Dietrich Bonhoeffer is one of the few mainstream theologians who took Nietzsche’s concerns about Christian practice and morality and attempted to deal with them. For the vast majority of Christian theologians, it was simple enough to dismiss the writings of Nietzsche as the ravings of an atheist. It took some courage to look at the writings of Nietzsche as a legitimate critique of the flaws of Christianity. Many of Bonhoeffer’s ideas, such as the notions of living without God, the anonymous Christian, and cheap grace (Bonhoeffer), all come from his encounters with Nietzsche (Thistleton). The questions that Nietzsche, and others outside the church, raised about the faith served as motivation to redefine the notion of the Christian life. Bonhoeffer argued that those who used the Christian faith or its rites to establish their own positions were not authentically serving or worshipping God; instead, they were practicing a form of idolatry (Emden). As Bonhoeffer wrote, “If it is I who say where God will be, I will always find there a God who in some way corresponds to me[b]ut if it is God who says where He will bethat place is the cross of Christ” (Bonhoeffer).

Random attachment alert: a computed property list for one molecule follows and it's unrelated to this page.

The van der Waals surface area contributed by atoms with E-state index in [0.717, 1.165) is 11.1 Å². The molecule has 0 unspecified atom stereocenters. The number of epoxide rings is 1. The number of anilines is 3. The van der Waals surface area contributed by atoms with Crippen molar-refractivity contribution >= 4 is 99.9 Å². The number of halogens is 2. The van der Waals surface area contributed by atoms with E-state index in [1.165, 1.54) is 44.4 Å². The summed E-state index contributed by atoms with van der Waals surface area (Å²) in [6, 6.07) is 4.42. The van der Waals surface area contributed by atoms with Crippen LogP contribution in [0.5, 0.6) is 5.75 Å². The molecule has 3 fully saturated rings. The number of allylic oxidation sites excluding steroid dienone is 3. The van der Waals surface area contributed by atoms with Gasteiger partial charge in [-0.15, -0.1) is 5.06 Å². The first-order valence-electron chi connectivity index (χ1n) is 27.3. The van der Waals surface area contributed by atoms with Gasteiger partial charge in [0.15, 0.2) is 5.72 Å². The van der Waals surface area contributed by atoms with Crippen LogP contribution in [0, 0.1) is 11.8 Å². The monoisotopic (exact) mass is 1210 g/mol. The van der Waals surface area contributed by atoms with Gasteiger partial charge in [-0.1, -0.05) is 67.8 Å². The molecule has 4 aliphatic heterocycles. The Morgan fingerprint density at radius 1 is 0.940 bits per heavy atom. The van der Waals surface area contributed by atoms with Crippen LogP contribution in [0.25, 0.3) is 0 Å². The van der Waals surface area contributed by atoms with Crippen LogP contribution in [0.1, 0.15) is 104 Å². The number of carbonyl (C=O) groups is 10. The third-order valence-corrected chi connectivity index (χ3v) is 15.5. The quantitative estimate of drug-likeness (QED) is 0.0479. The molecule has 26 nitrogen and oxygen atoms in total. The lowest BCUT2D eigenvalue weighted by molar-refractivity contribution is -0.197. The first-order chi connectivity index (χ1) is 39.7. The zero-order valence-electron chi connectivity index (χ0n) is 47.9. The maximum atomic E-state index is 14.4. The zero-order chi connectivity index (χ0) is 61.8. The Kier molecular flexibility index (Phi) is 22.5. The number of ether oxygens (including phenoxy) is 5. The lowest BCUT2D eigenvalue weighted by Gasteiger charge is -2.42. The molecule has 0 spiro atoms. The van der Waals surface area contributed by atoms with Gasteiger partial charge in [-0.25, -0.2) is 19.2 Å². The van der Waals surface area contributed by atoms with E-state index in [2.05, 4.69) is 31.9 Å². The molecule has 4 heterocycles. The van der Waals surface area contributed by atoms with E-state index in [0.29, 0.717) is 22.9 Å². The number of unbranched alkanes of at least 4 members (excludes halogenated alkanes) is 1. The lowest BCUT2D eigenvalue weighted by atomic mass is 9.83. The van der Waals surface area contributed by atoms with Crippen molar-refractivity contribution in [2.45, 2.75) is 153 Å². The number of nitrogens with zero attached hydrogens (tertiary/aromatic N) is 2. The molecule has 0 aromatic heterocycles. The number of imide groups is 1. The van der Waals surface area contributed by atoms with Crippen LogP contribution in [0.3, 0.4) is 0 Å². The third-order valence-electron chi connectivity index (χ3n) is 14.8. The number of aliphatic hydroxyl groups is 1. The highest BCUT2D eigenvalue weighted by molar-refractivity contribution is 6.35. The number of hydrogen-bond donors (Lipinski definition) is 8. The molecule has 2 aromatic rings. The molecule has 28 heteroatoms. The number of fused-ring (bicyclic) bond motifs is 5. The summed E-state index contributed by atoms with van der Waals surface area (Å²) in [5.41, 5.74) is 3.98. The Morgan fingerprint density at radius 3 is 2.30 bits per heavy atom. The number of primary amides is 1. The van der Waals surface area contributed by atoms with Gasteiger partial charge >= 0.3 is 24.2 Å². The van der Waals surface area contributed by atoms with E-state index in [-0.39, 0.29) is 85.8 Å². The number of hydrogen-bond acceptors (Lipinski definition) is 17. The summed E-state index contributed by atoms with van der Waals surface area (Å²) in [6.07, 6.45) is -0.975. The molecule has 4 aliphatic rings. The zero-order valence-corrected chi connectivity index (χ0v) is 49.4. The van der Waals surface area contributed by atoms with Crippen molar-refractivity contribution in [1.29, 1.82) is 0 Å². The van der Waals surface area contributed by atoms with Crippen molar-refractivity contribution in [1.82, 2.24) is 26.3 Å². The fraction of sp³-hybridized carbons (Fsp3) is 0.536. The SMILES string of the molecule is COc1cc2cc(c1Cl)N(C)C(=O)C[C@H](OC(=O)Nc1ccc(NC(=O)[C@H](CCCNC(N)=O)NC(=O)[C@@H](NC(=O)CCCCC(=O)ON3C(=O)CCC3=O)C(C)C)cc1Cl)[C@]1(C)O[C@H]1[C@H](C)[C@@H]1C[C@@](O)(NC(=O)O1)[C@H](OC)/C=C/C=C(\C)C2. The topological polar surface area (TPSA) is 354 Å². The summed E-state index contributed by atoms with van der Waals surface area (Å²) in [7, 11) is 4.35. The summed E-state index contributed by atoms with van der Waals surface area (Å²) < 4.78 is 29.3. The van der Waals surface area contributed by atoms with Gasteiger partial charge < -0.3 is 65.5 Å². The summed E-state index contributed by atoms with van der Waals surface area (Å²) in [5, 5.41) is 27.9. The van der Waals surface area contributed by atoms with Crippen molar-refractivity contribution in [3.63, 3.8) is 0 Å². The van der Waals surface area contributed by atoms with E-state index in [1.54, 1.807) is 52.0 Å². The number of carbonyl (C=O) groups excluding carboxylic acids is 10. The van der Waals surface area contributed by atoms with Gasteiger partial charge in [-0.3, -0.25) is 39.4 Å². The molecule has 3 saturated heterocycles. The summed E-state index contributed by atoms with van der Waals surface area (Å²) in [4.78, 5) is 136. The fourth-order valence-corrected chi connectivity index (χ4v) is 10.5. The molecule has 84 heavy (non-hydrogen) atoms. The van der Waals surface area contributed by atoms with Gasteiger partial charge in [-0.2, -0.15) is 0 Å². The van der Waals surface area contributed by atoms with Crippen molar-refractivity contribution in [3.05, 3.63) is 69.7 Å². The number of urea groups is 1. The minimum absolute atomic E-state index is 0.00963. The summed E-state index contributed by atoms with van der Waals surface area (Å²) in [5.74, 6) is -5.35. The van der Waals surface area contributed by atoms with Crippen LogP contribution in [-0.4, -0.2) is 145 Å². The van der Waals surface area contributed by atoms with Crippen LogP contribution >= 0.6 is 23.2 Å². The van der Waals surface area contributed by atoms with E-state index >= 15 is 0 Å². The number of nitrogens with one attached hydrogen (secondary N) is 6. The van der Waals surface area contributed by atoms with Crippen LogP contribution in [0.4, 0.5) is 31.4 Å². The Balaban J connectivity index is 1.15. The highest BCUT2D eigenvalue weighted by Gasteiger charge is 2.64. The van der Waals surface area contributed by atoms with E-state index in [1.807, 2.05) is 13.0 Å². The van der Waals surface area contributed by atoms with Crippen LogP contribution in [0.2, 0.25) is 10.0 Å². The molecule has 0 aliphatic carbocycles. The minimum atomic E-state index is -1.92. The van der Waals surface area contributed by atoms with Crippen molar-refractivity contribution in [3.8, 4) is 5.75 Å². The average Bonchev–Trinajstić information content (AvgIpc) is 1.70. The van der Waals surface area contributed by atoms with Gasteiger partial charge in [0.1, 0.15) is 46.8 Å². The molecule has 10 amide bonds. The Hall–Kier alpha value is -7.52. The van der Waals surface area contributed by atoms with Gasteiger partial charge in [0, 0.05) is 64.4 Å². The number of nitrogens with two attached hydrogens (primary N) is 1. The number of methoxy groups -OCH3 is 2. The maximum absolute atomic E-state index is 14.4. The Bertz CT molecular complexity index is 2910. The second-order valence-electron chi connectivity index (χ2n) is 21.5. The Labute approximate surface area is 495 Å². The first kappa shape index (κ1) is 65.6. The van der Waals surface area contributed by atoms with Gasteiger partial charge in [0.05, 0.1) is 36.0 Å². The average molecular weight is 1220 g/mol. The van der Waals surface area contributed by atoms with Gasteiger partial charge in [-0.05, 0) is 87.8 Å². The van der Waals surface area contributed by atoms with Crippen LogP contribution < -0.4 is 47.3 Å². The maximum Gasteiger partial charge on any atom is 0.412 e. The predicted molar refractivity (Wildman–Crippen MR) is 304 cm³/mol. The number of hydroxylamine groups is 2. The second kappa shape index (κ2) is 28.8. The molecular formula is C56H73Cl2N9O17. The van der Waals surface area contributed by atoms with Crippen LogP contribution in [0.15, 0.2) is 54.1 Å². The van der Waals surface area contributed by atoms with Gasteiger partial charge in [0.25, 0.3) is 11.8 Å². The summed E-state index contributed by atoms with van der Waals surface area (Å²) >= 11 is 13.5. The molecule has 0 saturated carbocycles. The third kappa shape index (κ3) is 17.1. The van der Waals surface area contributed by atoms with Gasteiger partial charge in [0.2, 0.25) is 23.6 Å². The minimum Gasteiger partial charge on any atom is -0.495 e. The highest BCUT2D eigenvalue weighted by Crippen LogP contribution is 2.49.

The issue with slave morality, accord ing to Nietzsche, is that it is inconsistent. If the only criterion for classification as “evil” is to be different, or to think differently, than those around one, then that is certainly a weak system. The inherent problem, for Nietzsche, is that the Christian notion of God does not enhance life, because it sees the other as evil. Since it does not enhance life, it follows that it contradicts life. If everything that has to do with God and with good is not of this world, then the implication follows that the entire world is evil. The next step is that everything that God created is evil; however, that contradicts the portions of the Book of Genesis that show God finding his creation to be good, and all of the portions in the Bible that cover the inherent goodness of creation. For Nietzsche, this contradiction leads to a flawed view of existence itself: “The more a person tends to reinterpret and justify, the less will he confront the causes of the misfortune and eliminate them” (Nietzsche). From Nietzsche’s viewpoint, people insulate themselves from life with their religious beliefs. Instead of focusing on the real problems that they face as individuals and as a society, they focus on straw men that are easy to tear down. If Nietzsche were around today, for example, he would likely focus on evangelical Christianity’s campaigns against gay marriage and legal abortion when there are such problems as socioeconomic disparity, cultural violence and a lack of peace throughout the world.